IBLS Journal 1953

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From "The Miniature Locomotive" Jan-Feb 1953

BLS Banner TheMiniatureLocomotive 1953.jpg

Carl Purinton

Charles A. Purinton

There are many ways in which the Brotherhood can be of use to you. If you are planning a trip, the secretary would be only too happy to give you a list of the Live Steamers along the route that you plan to take. All he asks in return for this is a stamped envelope for the reply.

Once again I must explain to the Live Steamers who did not receive a notice of the 20th annual Brotherhood meeting, that if a reply has not been received as requested by me, at least once in three years that I have been forced to remove their names from the mailing list. It does not seem as if a reply is an unreasonable request. Such a step is extremely distasteful, but is necessary due to the large number of notices mailed. Replies have been very much better this year than ever before. I am most grateful as they make me feel that my efforts are appreciated. one of the most pleasing letters came all the way from Korea from Sgt. J. R. Shugart.

Now that the colder weather is near at hand, one can get to work in the shop once more without feeling that the outside work is being a little neglected. Also with the summer and fall operating pleasures over with, at least for the Brothers who dwell in the cold sections, the new projects can be given more attention. I don't know as all of them suffer from the same troubles as I do right now. My difficulty seems to stem from the fact that I have too many schemes on deck. Between three old 2-1/2" gauge engines to overhaul, three new locos to finish, the drawings and the welcome letters, it seems as if I were making very little headway. Besides all this, the kitchen has to be painted. It looks as if I could be pretty busy until spring rolls around again.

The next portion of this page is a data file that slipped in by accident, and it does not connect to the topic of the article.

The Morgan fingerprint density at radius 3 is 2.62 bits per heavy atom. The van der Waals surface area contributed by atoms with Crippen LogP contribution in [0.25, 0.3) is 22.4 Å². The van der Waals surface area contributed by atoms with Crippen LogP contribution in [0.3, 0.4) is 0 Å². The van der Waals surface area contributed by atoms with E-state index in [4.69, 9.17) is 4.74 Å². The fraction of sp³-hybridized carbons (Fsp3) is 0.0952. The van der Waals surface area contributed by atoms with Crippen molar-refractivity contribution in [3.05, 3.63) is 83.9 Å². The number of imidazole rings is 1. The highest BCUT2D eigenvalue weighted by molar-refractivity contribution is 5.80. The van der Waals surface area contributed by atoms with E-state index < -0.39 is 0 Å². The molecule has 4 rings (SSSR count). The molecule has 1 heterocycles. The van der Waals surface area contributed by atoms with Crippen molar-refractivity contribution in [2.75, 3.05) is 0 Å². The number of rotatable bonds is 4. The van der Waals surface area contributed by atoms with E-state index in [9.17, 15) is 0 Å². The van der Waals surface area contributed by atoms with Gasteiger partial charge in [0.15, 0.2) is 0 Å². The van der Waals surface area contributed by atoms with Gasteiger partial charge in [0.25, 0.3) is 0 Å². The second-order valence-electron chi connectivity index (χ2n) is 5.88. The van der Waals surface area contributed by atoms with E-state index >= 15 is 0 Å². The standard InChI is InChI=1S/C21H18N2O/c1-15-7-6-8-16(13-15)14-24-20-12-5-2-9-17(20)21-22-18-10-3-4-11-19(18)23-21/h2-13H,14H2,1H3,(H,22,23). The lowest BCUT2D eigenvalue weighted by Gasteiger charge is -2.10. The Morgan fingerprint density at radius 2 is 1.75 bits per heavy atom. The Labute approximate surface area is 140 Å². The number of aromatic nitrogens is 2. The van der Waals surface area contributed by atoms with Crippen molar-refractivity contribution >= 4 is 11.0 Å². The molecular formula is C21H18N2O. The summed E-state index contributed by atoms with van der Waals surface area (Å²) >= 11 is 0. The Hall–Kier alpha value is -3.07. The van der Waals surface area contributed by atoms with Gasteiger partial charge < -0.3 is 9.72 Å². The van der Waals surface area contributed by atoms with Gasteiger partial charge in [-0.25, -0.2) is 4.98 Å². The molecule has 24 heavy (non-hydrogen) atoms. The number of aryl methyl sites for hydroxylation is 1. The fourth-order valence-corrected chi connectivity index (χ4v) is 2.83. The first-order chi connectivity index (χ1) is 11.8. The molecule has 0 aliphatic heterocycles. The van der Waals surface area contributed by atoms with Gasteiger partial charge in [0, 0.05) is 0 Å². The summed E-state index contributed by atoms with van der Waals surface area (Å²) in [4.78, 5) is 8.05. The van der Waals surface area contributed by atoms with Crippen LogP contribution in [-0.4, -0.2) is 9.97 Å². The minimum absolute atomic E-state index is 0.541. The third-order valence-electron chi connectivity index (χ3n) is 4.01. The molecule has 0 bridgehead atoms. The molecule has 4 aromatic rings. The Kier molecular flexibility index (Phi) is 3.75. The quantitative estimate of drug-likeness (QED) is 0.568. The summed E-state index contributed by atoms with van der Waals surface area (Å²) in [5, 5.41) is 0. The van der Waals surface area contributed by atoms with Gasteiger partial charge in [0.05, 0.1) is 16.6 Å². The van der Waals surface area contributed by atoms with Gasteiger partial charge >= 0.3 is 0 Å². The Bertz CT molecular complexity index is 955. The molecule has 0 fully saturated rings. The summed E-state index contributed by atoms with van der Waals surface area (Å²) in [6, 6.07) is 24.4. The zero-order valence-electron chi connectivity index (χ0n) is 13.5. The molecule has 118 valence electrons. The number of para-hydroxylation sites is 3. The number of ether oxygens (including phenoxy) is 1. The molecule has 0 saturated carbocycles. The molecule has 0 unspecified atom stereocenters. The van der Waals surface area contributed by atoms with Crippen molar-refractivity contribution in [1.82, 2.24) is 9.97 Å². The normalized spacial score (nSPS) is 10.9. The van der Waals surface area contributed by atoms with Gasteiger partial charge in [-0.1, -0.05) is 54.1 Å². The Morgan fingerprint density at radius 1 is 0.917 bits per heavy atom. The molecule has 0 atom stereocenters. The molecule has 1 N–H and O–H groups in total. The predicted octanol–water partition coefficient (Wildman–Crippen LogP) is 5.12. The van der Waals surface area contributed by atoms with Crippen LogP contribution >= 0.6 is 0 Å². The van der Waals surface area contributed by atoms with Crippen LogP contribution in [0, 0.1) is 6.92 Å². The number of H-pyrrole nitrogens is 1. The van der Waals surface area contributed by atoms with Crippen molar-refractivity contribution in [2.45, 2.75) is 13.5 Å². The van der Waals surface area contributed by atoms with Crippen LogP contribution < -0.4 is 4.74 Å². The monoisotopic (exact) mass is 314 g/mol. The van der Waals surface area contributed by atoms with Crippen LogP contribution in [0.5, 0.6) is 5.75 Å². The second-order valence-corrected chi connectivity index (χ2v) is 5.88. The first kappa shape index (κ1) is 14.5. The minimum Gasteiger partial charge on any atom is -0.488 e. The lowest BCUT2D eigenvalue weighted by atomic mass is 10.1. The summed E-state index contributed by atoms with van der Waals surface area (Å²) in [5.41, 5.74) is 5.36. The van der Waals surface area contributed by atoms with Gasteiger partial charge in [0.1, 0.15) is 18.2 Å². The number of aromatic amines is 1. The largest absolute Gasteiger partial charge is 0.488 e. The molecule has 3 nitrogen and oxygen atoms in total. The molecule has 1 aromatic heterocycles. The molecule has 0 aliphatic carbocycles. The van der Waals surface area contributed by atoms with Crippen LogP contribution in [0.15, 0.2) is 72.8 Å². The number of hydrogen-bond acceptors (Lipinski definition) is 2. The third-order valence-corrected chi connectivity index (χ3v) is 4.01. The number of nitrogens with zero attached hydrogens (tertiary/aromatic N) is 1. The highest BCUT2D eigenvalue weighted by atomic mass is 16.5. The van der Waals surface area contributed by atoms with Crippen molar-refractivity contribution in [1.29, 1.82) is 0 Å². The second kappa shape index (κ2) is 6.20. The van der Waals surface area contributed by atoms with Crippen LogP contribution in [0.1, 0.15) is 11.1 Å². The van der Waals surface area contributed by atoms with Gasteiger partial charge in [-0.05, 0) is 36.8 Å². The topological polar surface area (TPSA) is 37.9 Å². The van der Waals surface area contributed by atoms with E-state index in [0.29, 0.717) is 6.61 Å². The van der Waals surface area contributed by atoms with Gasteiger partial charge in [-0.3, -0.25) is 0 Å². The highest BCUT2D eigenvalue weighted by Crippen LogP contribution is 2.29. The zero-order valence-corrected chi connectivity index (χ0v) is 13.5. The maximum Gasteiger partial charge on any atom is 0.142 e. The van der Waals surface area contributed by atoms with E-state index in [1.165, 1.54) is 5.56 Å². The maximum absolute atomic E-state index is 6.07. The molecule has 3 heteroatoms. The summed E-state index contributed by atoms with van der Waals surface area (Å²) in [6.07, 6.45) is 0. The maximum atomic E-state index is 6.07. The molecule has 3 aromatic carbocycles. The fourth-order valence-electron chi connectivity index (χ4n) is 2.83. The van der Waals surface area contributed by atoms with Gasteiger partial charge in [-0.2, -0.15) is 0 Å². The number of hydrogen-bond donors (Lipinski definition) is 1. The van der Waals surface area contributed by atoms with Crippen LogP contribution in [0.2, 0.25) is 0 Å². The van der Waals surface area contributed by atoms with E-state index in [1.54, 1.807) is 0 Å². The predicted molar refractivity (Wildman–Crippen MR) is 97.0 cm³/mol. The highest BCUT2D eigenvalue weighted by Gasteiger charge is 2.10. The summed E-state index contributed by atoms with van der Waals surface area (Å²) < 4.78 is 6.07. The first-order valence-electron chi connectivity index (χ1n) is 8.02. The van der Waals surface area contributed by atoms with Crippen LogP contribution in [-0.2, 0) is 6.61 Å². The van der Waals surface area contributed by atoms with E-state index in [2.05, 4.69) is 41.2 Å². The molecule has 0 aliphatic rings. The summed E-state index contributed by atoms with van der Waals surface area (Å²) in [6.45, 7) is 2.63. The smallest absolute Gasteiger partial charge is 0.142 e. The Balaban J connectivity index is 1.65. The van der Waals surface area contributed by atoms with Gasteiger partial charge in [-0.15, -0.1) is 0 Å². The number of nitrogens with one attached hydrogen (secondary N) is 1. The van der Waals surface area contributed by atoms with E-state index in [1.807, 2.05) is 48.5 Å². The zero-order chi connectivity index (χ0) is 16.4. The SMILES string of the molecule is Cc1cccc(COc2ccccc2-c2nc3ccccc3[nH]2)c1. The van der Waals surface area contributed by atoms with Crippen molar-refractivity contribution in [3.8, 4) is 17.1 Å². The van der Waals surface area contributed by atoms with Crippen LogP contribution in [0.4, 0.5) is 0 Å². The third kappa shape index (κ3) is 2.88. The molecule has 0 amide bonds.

Have been trying out a simple form of hydrostatic lubricator on one of my new small moguls. I know from previous experience that a mechanical lubricator is 100% satisfactory, but some of the parts are rather fiddling to make. This hydrostatic system consists of a vertical tank located in the cab on the fireman's side. Steam is taken to it from a valve on the turret. Between the turret valve and the tank is a check valve so the oil cannot be sucked back into the boiler. At the oil outlet at the top of the tank, is a regulating valve so located that it can easily be reached when running. A choke is located in the delivery pipe where it enters the steam line to the cylinders. However, I have found with this rig that it is best to shut the turret valve just before closing the throttle and opening the blower. Further tests are needed to determine if the system is OK.

A question in a recent letter dealt with the scaling down of valve gears. I think that the Live Steamers who have studied valve gears will go along with the following statement; that Baker is the only gear that can be scaled down from the full size dimensions. Unlike the other gears, it can be placed almost anywhere within reason and it will work correctly. The foregoing applies to the gear itself. The dimensions of the combination of level will no doubt have to be changed as most of our small locos use a different combination of lap and lead.